I’ve been tracing the life of Dr. Anna Grant, the other female evangelist appointed as a delegate to the 1890 General Conference. I’ve previously written about her medical career and the only other female delegate in 1890, Clara Wetherald. Like Clara’s story, Anna’s story has come together through tiny fragments, newspaper clippings, census records, Free Methodist ministry reports, annual conference minutes and family stories. I still haven’t found where she did her medical training, and I might never find that info. However, I did manage to trace her life after 1890 until her death in 1916. In this post, I’ll share her about her ministry in Iowa and Oklahoma. In a post coming in the next few weeks, I’ll share her time in San Diego as the appointed pastor of the San Diego Free Methodist Church. There is enough info on her San Diego appointed to warrant its own post.
Anna’s husband John was an entrepreneur and farmer. His support of her ministry and medical career is impressive. Together they had twelve children, two who died in infancy, and he would take on childcare responsibilities as Anna traveled to preach or practice medicine. In the early 1890s, the family moved from Northren Indiana to Ida Grove, Iowa, where John owned a farm and Anna continued to minister with the Free Methodist Church.
In an August 21, 1984 article, Anna notes she traveled 50 miles over the open prairie to attend camp meetings in the Sioux Falls DIstrict. She uses “we” which perhaps implies the entire family went along on the trip. She’s mentioned again in an 1895 ministry update for her help in Danbury, Iowa, at a series of revival meetings held in March.
In November 1897 she sends a report from Aurelia, in the northwestern edge of Iowa, where she held a week-long revival service at the invitation of the community. However, not everyone in the community wanted the services, as it was a busy time of the year. But after holding a vote asking how many wanted the holiness experience to continue, the response was overwhelming. Grant notes that in a week six individuals had experienced either the “blessing or the pardon of purity” as men repented from tobacco and women from their vanity. “I find hungry souls everywhere. They are as a sheep without a shepherd, and this doctrine and experience of holiness is as foreign as though it came from heaven lately.” Grant concludes her report hopeful she can organize a Free Methodist class in Aurelia before she left. She ends her report urging other Free Methodists to follow her, as she was the only Free Methodist working in the area.
Grant was mentioned again in 1898 as assisting in a series of tabernacle meetings in her hometown of Ida Grove. The family moved from Ida Grove to Granite, Oklahoma in 1901, joining a large group of Free Methodists who moved to Oklahoma when the territory opened in 1901. An October 1900 letter from C.E. Harroun in The Free Methodist encourages fellow Free Methodists to join the group, moving to Comache, Apache and Kiowa country. The Oklahoma Historical Society has records noting John Grant filed a homestead claim in Comache, Apache and Kiowa ceded lands in 1901. By 1903 the family had settled in Granite, Oklahoma and was operating a hotel.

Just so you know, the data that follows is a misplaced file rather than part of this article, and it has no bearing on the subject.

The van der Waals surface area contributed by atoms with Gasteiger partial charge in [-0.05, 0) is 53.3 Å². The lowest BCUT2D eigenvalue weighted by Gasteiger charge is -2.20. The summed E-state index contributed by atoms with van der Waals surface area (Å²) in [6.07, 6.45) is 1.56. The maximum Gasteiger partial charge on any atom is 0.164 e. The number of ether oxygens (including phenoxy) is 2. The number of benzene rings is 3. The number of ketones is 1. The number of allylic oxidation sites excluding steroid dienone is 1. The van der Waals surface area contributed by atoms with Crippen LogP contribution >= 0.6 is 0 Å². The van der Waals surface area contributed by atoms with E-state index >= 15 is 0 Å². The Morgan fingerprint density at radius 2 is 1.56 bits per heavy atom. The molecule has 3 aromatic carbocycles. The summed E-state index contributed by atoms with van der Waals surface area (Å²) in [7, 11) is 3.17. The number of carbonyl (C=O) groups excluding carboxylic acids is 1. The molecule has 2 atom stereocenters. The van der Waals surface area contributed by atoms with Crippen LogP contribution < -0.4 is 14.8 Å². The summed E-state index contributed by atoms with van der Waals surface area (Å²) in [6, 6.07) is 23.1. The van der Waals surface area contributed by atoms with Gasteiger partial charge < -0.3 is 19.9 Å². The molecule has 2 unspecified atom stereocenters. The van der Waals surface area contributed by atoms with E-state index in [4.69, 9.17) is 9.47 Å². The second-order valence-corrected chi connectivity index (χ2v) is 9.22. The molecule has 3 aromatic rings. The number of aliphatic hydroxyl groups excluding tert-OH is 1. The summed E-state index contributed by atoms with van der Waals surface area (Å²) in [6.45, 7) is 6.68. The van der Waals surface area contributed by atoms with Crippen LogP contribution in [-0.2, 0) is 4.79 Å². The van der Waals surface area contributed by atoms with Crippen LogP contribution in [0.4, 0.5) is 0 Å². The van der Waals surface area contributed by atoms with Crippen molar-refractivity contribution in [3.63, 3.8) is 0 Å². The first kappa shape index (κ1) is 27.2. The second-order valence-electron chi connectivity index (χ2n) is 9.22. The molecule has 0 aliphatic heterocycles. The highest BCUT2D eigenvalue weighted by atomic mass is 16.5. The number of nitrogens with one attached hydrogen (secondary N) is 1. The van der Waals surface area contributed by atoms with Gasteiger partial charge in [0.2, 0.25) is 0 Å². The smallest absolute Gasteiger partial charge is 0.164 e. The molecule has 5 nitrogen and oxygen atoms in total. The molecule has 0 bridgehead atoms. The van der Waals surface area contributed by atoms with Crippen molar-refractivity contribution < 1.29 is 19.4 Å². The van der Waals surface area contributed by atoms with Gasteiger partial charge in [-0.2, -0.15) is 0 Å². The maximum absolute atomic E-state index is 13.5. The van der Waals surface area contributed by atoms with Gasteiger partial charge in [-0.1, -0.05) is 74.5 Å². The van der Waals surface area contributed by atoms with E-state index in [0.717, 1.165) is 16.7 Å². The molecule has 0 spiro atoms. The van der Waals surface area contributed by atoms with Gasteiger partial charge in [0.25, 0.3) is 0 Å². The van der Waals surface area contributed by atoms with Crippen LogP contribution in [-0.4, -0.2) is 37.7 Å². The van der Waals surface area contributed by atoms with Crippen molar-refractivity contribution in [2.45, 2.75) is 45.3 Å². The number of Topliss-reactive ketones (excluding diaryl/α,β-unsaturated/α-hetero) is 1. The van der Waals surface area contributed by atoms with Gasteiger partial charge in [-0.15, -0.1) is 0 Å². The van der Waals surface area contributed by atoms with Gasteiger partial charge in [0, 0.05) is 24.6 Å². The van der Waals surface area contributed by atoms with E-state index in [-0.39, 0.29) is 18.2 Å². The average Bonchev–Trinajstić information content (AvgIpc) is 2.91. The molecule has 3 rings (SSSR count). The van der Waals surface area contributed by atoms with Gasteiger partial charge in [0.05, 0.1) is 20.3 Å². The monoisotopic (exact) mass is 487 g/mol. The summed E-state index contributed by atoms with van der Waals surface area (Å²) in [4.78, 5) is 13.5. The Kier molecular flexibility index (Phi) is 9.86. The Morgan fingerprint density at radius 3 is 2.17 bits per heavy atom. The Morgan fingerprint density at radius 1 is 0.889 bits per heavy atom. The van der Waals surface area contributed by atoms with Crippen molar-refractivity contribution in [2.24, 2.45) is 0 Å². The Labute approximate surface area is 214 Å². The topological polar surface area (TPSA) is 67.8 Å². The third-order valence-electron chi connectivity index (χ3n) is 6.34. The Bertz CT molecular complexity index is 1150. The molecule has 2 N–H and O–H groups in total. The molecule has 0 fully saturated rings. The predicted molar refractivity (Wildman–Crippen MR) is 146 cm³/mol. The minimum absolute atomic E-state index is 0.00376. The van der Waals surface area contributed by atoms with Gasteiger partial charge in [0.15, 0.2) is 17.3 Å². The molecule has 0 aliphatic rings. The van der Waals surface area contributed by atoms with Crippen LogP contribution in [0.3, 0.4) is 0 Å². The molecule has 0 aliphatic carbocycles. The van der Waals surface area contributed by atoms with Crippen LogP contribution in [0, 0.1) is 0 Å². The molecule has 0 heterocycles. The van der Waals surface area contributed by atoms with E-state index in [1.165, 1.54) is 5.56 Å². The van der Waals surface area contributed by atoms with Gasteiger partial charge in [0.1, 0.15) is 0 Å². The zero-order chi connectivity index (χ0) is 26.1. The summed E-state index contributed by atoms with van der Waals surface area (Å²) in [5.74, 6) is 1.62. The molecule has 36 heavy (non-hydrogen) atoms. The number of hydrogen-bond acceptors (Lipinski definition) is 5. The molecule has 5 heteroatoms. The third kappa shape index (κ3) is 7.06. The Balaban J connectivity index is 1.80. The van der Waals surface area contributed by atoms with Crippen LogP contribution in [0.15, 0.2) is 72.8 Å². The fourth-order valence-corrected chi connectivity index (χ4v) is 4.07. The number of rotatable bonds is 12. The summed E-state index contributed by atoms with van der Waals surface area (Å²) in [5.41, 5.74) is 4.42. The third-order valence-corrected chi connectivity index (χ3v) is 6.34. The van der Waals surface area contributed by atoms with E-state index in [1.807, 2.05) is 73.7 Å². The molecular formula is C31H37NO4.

In March 1903, W.G. Hammer visited the Grant family in Granite and sent an update to The Free Methodist. At that time, Granite had 1500 residents, several large mercantile, four churches, and according to Hammer, the largest public school building in the state. Hammer noted the Grant family’s philosophy was to take evangelistic work with them wherever they moved, and the Free Methodist Oklahoma Conference had already responded to three requests from them to come and hold meetings in Granite. The report explained that Free Methodists were already in the second week of revival services at the Cumberland Presbyterian Church, where many people were converting or experiencing sanctification. Hammer indicated Anna Grant was actively encouraged people around Granite to attend, and after the Free Methodists left continued the meetings.
While Grant appears to have remained active as an evangelist in each move the family made, she is not listed in the Iowa or Oklahoma Annual Conference Reports as a licensed evangelist during the years the family resided in the conferences. She’s listed in 1890 and 1891 as an evangelist in Northren Indiana, but doesn’t appear again in conference reports until 1912 in Southren California where she was appointed for a year as the pastor of the San Diego Free Methodist Church.
So, either she did not keep up her license, which I find hard to believe. Once an individual got their evangelist license, they just had to undergo review periodically, and she was active in the denomination everywhere she moved. I suspect people are missing from annual conference reports, which makes me wonder how many other women were preaching in the denomination, but have never been credited as evangelists in conference records.